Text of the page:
Yes. Sometimes it''s actually quite embarrassing when I speak to my friends and we compare how much we earn. Granted, a lot of my friends work in the corporate London world, but I still earn significantly less. Sometimes I think that it works out because the cost of living is cheaper here, however when you really look at it the prices in Tel Aviv are just as crazy as they are in London. And we all earn a lot less. But the thing that makes me feel better is the fact that quality of life here is better and you don''t need as much money to have a good time.
I never taught, full-time, in Israel. However, talks I’ve had with other academics revealed that professors, here, often have to find second jobs to cover their bills. No wonder there’s such a brain drain!
That said, lower salaries constitute an insufficient reason for not making aliya. As a collective, we never really needed second or third cars, second homes, bnai mitzvot that were like circuses, sometimes literally, or wedding gifts that cost more than small apartments. Less is more in that when not unwittingly obsessing about collecting possessions or about gleaning self-esteem from the adjudication of other individuals, because we lack the fiduciary resources to do so, we are eased into focusing on what’s truly important.

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 Yes, it definitely is. It''s less than I used to make as well when I was working in the states. It''s just part of the reality you accept when you make aliya.

If you had previous training in a specific career or field, did you have to modify your career expectations or goals when you came to Israel or were you able to continue along roughly the same lines?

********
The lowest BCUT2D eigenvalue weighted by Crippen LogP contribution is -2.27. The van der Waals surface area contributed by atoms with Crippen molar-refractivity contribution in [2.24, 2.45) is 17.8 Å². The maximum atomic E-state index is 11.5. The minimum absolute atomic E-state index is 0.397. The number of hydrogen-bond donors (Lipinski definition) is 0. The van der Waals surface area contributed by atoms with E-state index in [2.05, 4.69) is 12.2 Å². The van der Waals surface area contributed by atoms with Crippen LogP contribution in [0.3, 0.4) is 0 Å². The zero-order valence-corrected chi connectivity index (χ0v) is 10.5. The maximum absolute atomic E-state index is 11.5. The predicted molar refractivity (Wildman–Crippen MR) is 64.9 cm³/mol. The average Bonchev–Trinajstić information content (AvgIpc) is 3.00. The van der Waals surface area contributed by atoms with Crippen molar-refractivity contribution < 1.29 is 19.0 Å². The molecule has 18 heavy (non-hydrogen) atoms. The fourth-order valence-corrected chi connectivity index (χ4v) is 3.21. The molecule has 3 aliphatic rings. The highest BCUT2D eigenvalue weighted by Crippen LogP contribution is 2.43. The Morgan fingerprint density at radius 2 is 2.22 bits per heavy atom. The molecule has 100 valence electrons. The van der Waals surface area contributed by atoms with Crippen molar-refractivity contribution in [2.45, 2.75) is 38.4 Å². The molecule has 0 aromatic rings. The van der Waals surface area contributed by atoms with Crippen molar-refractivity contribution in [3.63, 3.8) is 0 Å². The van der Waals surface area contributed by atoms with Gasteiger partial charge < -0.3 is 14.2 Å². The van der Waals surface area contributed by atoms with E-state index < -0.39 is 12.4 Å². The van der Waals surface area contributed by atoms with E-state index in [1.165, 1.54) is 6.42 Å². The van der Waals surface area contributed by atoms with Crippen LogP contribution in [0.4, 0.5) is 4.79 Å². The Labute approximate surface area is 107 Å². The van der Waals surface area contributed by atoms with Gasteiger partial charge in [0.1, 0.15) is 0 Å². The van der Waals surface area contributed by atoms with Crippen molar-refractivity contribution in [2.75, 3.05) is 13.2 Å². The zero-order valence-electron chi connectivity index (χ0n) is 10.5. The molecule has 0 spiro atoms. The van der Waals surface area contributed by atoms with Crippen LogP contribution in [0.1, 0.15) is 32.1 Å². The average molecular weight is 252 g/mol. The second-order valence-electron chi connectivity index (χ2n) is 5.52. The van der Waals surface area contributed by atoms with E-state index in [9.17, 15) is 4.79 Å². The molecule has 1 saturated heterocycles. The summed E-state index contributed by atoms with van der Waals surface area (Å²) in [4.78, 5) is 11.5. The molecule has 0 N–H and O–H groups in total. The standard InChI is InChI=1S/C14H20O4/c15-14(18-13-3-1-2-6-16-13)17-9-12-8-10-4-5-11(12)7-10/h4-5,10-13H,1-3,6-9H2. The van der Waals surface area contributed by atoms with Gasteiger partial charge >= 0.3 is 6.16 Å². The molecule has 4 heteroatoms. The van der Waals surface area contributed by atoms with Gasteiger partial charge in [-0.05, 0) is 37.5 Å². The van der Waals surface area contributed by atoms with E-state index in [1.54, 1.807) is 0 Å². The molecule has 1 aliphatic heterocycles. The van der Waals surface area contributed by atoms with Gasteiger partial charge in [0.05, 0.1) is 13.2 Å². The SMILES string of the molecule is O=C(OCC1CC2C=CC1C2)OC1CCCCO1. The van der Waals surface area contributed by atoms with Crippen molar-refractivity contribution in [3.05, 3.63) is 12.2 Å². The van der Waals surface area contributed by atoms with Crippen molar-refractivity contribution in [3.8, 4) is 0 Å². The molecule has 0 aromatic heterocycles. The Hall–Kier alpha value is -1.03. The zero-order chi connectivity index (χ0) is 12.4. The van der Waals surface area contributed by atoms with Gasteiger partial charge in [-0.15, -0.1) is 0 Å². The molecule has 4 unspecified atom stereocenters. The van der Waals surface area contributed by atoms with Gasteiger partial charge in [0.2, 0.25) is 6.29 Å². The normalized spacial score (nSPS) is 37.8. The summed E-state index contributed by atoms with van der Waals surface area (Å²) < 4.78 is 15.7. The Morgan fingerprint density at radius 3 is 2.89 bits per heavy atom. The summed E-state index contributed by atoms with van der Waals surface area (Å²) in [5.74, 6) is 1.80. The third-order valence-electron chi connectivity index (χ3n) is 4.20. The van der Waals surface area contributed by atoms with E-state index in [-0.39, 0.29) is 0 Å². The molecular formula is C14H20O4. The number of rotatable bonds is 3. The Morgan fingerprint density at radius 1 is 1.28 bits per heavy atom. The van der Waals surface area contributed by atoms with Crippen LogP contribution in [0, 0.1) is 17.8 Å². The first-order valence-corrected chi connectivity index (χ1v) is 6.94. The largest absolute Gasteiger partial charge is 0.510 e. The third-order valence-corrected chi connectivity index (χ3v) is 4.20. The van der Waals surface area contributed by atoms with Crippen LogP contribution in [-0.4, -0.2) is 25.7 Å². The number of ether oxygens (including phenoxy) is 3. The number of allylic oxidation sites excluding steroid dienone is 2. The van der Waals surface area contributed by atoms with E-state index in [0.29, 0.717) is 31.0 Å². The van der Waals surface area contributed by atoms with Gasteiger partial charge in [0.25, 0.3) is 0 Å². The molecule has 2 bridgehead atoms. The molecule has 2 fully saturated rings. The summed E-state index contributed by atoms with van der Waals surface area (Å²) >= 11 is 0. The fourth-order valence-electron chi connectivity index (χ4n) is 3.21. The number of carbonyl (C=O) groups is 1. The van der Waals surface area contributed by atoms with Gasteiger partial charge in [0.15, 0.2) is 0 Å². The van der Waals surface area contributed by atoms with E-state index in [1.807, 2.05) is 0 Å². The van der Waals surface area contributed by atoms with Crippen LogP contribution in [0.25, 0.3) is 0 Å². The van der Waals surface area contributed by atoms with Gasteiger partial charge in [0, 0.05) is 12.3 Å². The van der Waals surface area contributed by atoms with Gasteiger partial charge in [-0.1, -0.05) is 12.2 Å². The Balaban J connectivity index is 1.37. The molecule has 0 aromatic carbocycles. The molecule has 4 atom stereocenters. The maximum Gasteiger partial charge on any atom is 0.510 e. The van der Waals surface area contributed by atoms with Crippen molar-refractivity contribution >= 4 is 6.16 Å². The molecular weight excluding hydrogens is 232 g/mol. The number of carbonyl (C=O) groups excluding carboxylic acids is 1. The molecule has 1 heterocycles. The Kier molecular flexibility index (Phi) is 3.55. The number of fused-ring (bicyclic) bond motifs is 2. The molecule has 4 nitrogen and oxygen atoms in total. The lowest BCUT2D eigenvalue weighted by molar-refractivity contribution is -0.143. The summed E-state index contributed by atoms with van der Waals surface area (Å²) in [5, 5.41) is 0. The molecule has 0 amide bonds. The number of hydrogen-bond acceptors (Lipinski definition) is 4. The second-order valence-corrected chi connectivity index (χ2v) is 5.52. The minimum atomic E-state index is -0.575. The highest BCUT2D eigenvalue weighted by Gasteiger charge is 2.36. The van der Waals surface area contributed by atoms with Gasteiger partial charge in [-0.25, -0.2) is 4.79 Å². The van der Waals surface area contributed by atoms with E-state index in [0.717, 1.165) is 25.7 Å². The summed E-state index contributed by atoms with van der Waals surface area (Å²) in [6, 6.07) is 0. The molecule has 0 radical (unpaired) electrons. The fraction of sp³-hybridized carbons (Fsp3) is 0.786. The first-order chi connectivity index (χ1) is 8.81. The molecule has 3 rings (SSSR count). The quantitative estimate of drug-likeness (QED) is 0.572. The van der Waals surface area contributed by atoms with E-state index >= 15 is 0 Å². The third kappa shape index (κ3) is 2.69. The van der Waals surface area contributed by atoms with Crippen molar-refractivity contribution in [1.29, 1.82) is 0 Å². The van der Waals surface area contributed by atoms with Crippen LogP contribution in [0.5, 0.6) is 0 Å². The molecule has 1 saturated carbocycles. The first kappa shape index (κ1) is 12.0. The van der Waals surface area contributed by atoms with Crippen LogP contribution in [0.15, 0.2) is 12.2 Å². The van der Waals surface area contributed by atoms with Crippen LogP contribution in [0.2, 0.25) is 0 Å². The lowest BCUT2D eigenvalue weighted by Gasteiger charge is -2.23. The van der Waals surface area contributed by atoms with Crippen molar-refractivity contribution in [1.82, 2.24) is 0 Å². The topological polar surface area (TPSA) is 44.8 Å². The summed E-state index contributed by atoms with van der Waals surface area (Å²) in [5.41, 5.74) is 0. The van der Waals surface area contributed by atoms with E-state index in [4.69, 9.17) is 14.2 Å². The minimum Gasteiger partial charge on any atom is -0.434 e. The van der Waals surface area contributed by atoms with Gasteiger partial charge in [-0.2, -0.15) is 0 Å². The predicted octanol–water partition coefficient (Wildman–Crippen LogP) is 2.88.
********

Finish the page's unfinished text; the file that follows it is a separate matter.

Gam zu la tova in my case. Whereas my research on the communication of medical outcomes, my research on teachers’ communication in the college classroom, and my research on the history and development of relative moral responsibility for communication had legs (a big government agency even paid for me to spend time at an Ivy League school to further my work), my gelatinous wildebeests, pregnant secretaries, and troubled midlife mom—i.e. the array of characters that populate my writing—reach a much bigger audience than had any of my academic papers. Interpersonal sleaze is still interpersonal sleaze whether it’s grounded by footnotes or floated in space operas.
To wit, my most recent books, Don’t Pet the Sweaty Things, short fictions, and A Bank Robber’s Bad Luck with His Ex-Girlfriend, relationship poetry, can be purchased at Amazon or directly from their publishers, Bards & Sages Publishing, and UnboundCONTENT, respectively. For a taste of something new, b’ezrat Hashem, I have an eBook of poetry celebrating Israel, Superlative Factors, coming out in August, through The Camel Saloon Books on Blog, and am in contract talks with yet another publisher about a book on Derech eretz kadma la-Torah, onbeing a mentsch before keeping the Torah,for 2013.
Not all of my writing is staid discourse. I have works on imaginary hedgehogs and on chimera, on seepage from the current global fiscal disaster, and on the tribulations of parenting. Lists of and links to my poetry, short fictions, and essays, my blogs and magazine columns, as well as announcements about upcoming writing classes, about works in development, and more can be found at my website;
Hashem has been good, is good, and will continue to be good, to me and to the rest of the klal. I think we just have to remove our prejudices about the way we think the world should work in order to see The Almighty’s kindness. This fact is especially ture when it comes to our transported careers.
Before I made aliya, I had my heart set on studying law. I ended up choosing a different major though because I wasn''t confident enough in my Hebrew at the time and am now considering pursuing law after I finish my current studies. You might have to change your short or long term career aspirations if you decide to make aliya so it''s important that you investigate your options before you do and make sure you are comfortable with them.